3. Ask to disagree appropriately. You might ask, “May I disagree?” Or “May I share with you my thoughts on the matter?” This gives the other person the ability to say yes or no. If they say “no” then you are probably better off not expressing your opinions to them because they are not ready to listen. If someone asks you if they may disagree with you, you should always give them the chance to share their thoughts. Remember that listening to someone’s thoughts doesn’t mean you have to agree with them. Explain your understanding of the other person’s view. You always want to start by helping the other person feel heard and understood before you express yourself. Even if you don’t agree with them you can still understand what they are trying to express to you. You would begin by saying, “I understand that you feel/think/want…” then:
  4. Explain your side (point of view). After explaining your side, you and the other person may need to make a decision on how to handle the situation. If a decision is necessary, try to come to an acceptable decision that both parties will be okay with. If you are speaking with someone who is in authority over you (eg. a child disagreeing with a parent) then you will need to allow the one in authority to make the decision and your next step is to say, “OK” and be okay with the decision that is made.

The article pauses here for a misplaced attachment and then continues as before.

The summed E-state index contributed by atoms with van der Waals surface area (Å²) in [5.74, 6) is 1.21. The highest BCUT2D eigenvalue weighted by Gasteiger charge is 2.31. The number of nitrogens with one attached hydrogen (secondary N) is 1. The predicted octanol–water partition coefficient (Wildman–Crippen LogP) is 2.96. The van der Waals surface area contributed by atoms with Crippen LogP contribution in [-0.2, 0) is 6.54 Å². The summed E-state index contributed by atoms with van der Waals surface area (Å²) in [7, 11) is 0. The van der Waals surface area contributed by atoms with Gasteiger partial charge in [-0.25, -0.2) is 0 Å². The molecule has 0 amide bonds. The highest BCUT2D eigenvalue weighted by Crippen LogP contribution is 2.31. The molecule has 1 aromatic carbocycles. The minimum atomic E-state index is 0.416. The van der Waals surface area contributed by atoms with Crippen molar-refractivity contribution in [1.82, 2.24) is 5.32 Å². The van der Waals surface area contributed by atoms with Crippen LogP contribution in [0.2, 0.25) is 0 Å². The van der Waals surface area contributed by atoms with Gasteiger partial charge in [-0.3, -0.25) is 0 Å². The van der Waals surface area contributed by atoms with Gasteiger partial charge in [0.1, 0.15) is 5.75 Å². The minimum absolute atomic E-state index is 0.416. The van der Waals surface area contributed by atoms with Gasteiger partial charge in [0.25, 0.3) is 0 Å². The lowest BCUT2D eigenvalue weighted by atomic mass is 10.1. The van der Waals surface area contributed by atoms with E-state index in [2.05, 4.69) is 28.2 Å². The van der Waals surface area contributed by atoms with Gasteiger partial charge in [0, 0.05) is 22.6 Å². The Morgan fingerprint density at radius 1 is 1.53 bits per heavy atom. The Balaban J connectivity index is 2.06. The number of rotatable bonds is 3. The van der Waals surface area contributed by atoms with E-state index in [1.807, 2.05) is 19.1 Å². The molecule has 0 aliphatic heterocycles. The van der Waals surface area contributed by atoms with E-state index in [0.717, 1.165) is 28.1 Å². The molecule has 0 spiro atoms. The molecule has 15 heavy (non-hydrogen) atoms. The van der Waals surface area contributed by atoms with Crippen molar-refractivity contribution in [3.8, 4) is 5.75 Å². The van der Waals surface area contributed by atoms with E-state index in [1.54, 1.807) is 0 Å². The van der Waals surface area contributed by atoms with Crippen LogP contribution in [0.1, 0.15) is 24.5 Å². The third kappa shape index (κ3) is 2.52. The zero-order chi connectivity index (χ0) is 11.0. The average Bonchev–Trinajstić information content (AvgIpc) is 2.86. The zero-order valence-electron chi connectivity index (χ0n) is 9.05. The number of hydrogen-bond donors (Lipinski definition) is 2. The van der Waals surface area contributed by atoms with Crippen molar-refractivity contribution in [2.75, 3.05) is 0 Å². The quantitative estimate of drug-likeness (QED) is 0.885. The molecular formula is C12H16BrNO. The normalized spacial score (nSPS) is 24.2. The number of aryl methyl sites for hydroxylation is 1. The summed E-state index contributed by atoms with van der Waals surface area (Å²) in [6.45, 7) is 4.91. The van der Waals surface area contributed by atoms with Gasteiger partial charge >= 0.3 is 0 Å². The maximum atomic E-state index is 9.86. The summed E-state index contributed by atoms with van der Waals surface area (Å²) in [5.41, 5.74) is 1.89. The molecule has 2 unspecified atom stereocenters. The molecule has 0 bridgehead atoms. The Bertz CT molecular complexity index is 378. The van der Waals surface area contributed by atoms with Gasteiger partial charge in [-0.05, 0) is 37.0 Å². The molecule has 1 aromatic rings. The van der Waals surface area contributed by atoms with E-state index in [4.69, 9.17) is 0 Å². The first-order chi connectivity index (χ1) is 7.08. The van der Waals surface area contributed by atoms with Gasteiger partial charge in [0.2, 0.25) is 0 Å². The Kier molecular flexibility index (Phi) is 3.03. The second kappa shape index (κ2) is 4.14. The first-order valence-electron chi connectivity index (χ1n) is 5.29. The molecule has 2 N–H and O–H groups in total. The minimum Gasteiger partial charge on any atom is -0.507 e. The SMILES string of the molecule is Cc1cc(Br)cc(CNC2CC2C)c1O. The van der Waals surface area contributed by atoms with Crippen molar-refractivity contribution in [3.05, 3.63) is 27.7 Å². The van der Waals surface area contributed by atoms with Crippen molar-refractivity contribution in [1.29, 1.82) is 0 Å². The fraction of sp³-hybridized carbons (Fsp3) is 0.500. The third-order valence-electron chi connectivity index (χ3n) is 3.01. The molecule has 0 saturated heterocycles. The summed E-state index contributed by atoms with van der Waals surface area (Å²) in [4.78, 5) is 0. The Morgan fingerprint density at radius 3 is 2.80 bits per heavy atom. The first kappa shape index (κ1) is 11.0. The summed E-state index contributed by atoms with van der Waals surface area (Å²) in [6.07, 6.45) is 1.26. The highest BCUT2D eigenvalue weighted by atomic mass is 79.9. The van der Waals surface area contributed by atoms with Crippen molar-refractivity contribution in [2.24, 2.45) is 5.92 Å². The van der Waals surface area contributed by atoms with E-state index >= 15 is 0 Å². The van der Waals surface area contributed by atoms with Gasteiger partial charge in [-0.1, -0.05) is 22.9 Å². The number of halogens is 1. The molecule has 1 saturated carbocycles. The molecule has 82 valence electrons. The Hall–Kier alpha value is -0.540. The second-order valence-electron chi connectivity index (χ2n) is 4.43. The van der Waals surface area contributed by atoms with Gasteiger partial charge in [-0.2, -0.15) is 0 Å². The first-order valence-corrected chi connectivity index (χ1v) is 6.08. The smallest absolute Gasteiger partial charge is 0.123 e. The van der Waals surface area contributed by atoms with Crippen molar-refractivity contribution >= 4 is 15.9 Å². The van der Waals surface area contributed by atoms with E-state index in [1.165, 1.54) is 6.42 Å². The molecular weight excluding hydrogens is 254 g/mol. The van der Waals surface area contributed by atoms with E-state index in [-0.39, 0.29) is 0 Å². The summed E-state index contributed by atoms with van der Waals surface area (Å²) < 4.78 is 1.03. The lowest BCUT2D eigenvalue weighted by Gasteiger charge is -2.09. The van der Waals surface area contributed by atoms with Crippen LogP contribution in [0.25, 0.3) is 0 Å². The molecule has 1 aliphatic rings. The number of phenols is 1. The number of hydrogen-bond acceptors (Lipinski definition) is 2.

5. Drop the subject. This is the hardest thing to do but it is what makes peace in relationships. We will not all agree with each other on everything but we can at least feel heard. Accepting the fact that someone else doesn’t see things how you do, and being okay with not trying to change that person’s opinion is huge. By dropping the subject we will stop thinking about it and trying to bring up the subject whenever we are with that person. We have heard them and they have heard us. You should not pursue it any further unless the other person asks to hear more of your point of view on the subject.

(Part 2 will be continued next time looking at skill #4.)